who sustained significant head injury, with only minor injuries to other body
regions. They tried to tease out the risk factors using multivariate regression
Here are the
Patients were only included if their AIS Head
was >3, and all other AIS were <3
Of the over 50,000 patients in the study, overall incidence of VTE was 1.3% during the hospital stay, and 2.8% overall
within 1 year of injury
Risk factors for VTE after discharge included age > 64 (3x), discharge to a skilled nursing facility (3x), and prolonged
hospital length of stay (2x)
Incidence of VTE over time
Bottom line: View this paper as a glimpse of a potential unexpected
issue. The risk of VTE persists for quite some time after head injury (and
probably in most other risky injuries like spine and pelvic fractures. The
three risk factors identified seem to identify a group of more seriously
injured patients who do not return to their baseline soon after injury. We may
need to consider a longer period of screening in select patients, but I believe
further work needs to be done to help figure out exactly who they are.
Reference: How long should we fear? Long-term risk of
venous thromboembolism in patients with traumatic brain injury. EAST 2016 Oral
Deep venous thrombosis has been a problem in adult trauma patients for some time. Turns out, it’s a problem in injured children as well although much less common (<1%). However, the subset of kids admitted to the ICU for trauma have a much higher rate if not given prophylaxis (approx. 6%). Most trauma centers have protocols for chemical prophylaxis of adult patients, but not many have similar protocols for children.
The Medical College of Wisconsin looked at trends prior to and after implementation of a DVT protocol for patients < 19 years old. They used the following protocol to assess risk in patients admitted to the PICU and to determine what type of prophylaxis was warranted:
The need for and type of prophylaxis was balanced against the risk for significant bleeding, and this was accounted for in the protocol. The following significant findings were noted:
The overall incidence of DVT decreased significantly (65%) after the protocol was introduced, from 5.2% to 1.8%
The 1.8% incidence after protocol use is still higher than most other non-trauma pediatric populations
After the protocol was used, all DVT was detected via screening. Suspicion based on clinical findings (edema, pain) only occurred pre-implementation.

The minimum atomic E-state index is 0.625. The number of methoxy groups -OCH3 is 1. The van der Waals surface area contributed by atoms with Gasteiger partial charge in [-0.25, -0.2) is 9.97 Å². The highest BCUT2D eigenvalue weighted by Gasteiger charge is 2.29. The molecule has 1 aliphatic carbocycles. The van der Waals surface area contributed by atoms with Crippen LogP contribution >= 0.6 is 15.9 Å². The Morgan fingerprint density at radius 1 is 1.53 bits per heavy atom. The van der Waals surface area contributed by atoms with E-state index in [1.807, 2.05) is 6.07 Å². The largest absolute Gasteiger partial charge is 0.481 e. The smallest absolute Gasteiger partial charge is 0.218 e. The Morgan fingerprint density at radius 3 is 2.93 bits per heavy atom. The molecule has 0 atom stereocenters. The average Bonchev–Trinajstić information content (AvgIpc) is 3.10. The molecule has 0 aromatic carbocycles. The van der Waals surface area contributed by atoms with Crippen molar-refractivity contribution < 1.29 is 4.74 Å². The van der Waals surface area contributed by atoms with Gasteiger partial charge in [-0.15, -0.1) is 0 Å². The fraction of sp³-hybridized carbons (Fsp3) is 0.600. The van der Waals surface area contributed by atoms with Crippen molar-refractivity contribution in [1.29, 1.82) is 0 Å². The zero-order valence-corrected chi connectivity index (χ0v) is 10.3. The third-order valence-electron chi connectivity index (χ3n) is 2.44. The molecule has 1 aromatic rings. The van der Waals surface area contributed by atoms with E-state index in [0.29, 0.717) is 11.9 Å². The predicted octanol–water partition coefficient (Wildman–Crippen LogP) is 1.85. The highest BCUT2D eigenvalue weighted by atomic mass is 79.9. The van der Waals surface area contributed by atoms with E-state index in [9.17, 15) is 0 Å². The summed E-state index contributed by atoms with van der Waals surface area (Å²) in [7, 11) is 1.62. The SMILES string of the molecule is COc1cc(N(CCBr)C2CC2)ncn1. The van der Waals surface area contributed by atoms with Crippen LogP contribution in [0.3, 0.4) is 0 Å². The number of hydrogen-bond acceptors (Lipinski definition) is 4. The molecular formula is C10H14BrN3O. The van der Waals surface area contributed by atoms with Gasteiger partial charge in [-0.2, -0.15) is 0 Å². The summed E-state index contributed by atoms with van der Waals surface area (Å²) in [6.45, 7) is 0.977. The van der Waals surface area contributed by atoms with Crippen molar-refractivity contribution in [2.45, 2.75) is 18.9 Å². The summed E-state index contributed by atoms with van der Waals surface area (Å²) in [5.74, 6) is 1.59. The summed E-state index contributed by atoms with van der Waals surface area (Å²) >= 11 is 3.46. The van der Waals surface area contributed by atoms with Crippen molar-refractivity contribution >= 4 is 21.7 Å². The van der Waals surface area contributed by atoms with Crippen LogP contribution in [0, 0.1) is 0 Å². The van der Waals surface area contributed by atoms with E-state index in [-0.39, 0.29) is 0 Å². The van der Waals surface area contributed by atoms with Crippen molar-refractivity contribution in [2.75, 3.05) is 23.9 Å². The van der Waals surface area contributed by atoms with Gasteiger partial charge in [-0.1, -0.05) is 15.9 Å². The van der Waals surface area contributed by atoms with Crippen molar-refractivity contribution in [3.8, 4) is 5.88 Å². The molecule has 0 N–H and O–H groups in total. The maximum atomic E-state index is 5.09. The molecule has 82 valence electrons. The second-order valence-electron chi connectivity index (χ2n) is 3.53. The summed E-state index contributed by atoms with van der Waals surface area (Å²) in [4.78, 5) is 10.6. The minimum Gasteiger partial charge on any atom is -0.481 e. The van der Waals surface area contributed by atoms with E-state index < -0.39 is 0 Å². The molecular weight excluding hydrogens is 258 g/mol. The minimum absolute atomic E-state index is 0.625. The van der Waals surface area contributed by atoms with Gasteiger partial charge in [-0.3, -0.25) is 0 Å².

Use of the protocol did not increase use of anticoagulation, it standardized management in pediatric patients
Bottom line: DVT does occur in injured children, particularly in severely injured ones who require admission to the ICU. Implementation of a regimented system of monitoring and prophylaxis decreases the overall DVT rate and standardizes care in this group of patients. This is another example of how the use of a well thought out protocol can benefit our patients and provide a more uniform way of managing them.
Reference: Effectiveness of clinical guidelines for deep vein thrombosis prophylaxis in reducing the incidence of venous thromboembolism in critically ill children after trauma. J Trauma 72(5):1292-1297, 2012.
Adult trauma patients are at risk for venous thromboembolism (VTE). Children seem not to be. The big question is, when do children become adults? Or, at what age do we need to think about screening and providing prophylaxis to kids? As of yet, there are no national guidelines for dealing with DVT in children.
Researchers at Johns Hopkins went to the NTDB to try to answer this question. They looked at the records of over 400,000 trauma patients aged 21 or less who were admitted to the hospital.
Here are the interesting factoids:
Only 1,655 patients (0.4%) had VTE (1,249 DVT, 332 PE, 74 DVT+PE)
VTE patients were older, male, and frequently obese
VTE patients were more severely injured, with higher ISS and lower GCS
Patients with VTE were more likely to be intubated and receive blood transfusions, and had longer hospital and ICU stays
The risk of VTE stratified by age was as follows:
Bottom line: Risk of VTE in pediatric trauma patients follows the usual injury severity pattern. But it also demonstrates a predictable age distribution. Risk increases as the teen years begin (13), and rapidly becomes adult-like at age 16. Begin your standard surveillance practices on all 16 year olds, and consider it in 13+ year olds if their injury severity warrants.